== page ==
Blurring traditional divisions
23 April 1996
10 March 2014
19 February 2014
24 March 2014
21 January 2014
4 March 2014
With the division between pure banking work and commercial work becoming more blurred, barristers are gaining experience of a mixture of company, commercial, chancery and corporate litigation.
And the boom in cases involving Lloyd's has taken up a great deal of the commercial Bar's resources as well as those of many of the courts. In addition several notable fraud and pensions cases such as Maxwell and BCCI have kept commercial litigators busy.
Leaders highly regarded in this field include Alan Steinfeld QC of 24 Old Buildings and Robert Webb QC of 5 Bell Yard.
Edmund Lawson QC of 9-12 Bell Yard (formerly 4 Paper Buildings) was also singled out because, although he is considered "essentially a criminal-based silk, he is frequently instructed by insurers, and is good on cross-examination".
What constitutes a litigation partner's favoured or "Rolls Royce set" will differ, as will their choice of silk or junior.
At Brick Court chambers Richard Aikens QC was singled out as a "very good advocate, very intelligent and thorough".
The choice of counsel also depends on the particular specialisation of the litigation practitioner involved - one partner picked out Erskine Chambers as his favourite set, and for general Queen's Bench and Chancery he rates both Michael de Navarro QC and Benjamin Browne QC as "excellent".
For insolvency cases, many opt for 3-4 South Square where Michael Crystal QC is described as "brilliant" and Gabriel Moss QC also stands out.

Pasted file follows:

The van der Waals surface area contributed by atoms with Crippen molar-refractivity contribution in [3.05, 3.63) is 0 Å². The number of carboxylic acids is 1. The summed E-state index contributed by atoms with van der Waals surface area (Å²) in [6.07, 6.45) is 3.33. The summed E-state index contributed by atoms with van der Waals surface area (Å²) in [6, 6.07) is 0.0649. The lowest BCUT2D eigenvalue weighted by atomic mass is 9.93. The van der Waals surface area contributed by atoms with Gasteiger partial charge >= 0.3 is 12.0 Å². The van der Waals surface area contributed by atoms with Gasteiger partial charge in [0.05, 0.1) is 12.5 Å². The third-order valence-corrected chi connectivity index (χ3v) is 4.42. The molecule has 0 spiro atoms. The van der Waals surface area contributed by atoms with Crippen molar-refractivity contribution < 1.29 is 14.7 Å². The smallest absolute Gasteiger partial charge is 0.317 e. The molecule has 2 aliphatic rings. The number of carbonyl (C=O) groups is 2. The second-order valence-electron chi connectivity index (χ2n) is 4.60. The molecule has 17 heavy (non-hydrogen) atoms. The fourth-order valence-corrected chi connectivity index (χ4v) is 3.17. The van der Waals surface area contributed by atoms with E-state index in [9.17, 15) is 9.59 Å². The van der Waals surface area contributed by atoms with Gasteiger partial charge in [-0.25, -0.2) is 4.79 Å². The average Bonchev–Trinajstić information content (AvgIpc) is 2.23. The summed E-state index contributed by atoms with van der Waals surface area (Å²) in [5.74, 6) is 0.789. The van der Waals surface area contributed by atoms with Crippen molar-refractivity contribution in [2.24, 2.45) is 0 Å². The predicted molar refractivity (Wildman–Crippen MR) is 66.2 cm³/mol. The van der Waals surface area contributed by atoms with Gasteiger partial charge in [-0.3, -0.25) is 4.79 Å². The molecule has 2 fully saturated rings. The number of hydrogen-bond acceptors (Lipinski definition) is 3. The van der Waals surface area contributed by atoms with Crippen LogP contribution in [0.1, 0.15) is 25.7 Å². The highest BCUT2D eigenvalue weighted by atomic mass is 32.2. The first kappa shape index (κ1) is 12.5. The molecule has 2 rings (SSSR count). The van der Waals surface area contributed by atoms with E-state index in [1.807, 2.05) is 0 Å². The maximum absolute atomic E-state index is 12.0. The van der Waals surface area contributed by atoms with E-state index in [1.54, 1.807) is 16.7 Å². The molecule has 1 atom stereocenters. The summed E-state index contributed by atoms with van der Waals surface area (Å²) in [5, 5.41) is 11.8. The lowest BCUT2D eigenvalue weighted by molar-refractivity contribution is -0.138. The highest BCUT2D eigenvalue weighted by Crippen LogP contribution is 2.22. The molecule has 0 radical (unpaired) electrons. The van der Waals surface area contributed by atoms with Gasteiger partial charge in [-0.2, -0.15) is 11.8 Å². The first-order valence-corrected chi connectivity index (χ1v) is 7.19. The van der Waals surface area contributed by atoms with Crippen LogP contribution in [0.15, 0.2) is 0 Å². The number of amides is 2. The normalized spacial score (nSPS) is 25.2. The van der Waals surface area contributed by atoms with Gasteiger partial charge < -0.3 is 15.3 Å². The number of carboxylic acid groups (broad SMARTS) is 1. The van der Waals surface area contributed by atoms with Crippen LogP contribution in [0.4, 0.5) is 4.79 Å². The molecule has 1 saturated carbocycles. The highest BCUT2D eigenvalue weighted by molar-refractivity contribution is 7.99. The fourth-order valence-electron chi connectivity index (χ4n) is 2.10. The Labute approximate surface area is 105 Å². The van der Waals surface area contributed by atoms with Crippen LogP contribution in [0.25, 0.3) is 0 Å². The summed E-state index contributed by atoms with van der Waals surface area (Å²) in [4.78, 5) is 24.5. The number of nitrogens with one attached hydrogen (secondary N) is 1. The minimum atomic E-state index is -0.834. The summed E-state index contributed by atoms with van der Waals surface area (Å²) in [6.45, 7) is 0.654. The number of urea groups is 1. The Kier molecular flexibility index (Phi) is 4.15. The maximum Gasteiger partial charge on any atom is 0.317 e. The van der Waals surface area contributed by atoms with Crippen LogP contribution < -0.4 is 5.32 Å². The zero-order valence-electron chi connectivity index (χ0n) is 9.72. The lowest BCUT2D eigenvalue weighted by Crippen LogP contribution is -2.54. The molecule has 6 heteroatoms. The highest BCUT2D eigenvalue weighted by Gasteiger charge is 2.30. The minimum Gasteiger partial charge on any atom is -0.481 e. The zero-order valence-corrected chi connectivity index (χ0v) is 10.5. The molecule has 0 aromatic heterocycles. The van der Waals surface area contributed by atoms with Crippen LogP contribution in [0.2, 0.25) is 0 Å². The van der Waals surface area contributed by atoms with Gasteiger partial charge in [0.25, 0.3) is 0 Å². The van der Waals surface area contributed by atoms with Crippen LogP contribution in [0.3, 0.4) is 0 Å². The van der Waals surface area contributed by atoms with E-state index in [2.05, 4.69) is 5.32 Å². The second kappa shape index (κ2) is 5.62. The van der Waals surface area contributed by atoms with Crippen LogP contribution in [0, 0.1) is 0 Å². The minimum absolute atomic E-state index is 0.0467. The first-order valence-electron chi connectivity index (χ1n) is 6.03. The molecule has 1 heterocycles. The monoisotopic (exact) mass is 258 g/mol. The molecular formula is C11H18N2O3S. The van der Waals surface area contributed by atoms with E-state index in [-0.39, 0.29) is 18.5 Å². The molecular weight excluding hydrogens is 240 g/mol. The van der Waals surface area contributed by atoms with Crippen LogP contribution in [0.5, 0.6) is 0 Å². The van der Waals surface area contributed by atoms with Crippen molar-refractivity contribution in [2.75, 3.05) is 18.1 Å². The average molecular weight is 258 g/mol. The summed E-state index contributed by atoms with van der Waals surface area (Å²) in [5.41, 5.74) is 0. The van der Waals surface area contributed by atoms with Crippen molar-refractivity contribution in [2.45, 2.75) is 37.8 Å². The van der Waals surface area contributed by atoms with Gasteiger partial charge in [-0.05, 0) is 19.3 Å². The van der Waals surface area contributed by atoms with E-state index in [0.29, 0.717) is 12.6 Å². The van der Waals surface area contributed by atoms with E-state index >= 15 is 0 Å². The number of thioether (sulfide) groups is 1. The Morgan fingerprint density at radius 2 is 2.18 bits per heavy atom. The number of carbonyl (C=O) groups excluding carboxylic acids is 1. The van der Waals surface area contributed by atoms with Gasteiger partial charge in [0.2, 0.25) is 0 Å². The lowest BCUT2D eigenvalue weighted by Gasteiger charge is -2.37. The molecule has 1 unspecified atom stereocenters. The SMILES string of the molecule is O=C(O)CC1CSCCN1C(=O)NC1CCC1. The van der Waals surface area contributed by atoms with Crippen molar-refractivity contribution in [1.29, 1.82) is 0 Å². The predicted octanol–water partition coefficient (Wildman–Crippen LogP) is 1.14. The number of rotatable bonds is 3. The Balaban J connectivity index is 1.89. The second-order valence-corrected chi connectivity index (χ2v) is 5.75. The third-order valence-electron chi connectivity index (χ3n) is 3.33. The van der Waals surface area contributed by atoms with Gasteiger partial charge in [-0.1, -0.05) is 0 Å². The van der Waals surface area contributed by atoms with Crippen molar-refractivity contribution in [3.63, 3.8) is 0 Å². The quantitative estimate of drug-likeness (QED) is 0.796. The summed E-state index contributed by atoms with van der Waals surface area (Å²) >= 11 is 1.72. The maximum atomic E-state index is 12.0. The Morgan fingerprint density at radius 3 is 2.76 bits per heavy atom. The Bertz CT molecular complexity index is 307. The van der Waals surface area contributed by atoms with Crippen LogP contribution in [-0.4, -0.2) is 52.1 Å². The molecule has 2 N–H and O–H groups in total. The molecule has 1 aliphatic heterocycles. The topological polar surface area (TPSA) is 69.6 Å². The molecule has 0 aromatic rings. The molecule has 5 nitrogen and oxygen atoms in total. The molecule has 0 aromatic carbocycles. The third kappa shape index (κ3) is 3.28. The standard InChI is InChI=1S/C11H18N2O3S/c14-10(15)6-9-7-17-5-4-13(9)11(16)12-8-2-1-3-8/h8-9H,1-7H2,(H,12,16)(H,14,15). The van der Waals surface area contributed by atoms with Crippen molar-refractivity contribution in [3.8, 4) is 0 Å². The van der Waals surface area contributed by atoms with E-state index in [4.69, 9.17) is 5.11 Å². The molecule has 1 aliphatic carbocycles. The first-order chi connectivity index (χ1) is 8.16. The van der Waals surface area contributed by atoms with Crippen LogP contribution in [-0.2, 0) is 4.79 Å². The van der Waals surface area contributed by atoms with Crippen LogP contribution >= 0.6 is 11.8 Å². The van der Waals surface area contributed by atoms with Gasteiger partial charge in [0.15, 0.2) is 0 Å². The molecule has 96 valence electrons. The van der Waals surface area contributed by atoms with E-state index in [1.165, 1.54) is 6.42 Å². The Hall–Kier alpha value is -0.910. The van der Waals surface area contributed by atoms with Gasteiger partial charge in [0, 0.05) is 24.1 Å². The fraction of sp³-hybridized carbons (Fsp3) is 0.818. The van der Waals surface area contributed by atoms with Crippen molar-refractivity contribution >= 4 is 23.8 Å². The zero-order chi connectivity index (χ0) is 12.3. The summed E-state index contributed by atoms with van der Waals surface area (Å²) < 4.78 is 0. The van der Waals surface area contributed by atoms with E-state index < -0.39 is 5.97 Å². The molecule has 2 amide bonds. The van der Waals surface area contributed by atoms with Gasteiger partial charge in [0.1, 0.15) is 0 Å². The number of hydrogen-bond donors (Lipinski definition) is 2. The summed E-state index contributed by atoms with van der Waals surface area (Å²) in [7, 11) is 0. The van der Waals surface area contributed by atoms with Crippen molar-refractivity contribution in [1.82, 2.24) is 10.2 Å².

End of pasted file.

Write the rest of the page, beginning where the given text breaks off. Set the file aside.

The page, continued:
Another noted chancery set is 1 New Square where head of chambers Eben Hamilton QC, and James Munby QC and John McDonnell QC all received favourable mentions.
Richard Southwell QC, joint head at One Hare Court with Sir Patrick Neill QC, is noted for his "commercial approach" and Robert Reid QC of 9 Old Square is "particularly known for general chancery and crossover commercial knowledge and expertise".
Other leading litigation practitioners had a more pragmatic reason for their recommendations. Conrad Dehn QC of Fountain Court has "a great mind and is not too expensive", Sir Thomas Stockdale at Erskine Chambers is "approachable and commercially astute" and John Cone at the same set is "technically brilliant. A whiz on financial assistance. Approachable and very thorough. Good for reductions of capital."
Mark Brealey at Brick Court Chambers gives "good practical advice and is effective and creative". Another mentioned for chancery/commercial litigation is Timothy Lloyd QC who heads the set at 11 Old Square and is highly regarded for "company work, especially the more technical points".
In the more specialised area of European law, Kenneth Parker QC of 4 Raymond Buildings is "a heavyweight EC and competition law practitioner. Good on detail and highly persuasive."
"Gutsy" Nicholas Green at Brick Court is said to be a "solid EC practitioner with good practical advice. Always lively."
And for intellectual property, Peter Prescott QC at 8 New Square is described as "a fantastic all-rounder", David Kitchin QC at the same set, although a newer silk, is "a safe pair of hands".
Antony Watson QC at Three New Square, headed by David Young QC, is said to be "second to none, with a great joie de vivre" for patent work. Alastair Wilson QC at 19 Old Buildings "can do fantastic work, he gets stuck in, and has a good manner".
For jurisdictional and contract aspects, senior junior Charles Hollander at Brick Court Chambers "has produced some of the best pleadings, and is a very quick thinker".
And in another specialised area, Belinda Bucknall QC of 4 Essex Court is noted for shipping matters.
An up and coming junior in this area is Geraldine Clark at 20 Essex Street chambers who is also singled out for an honourable mention in shipping and marine.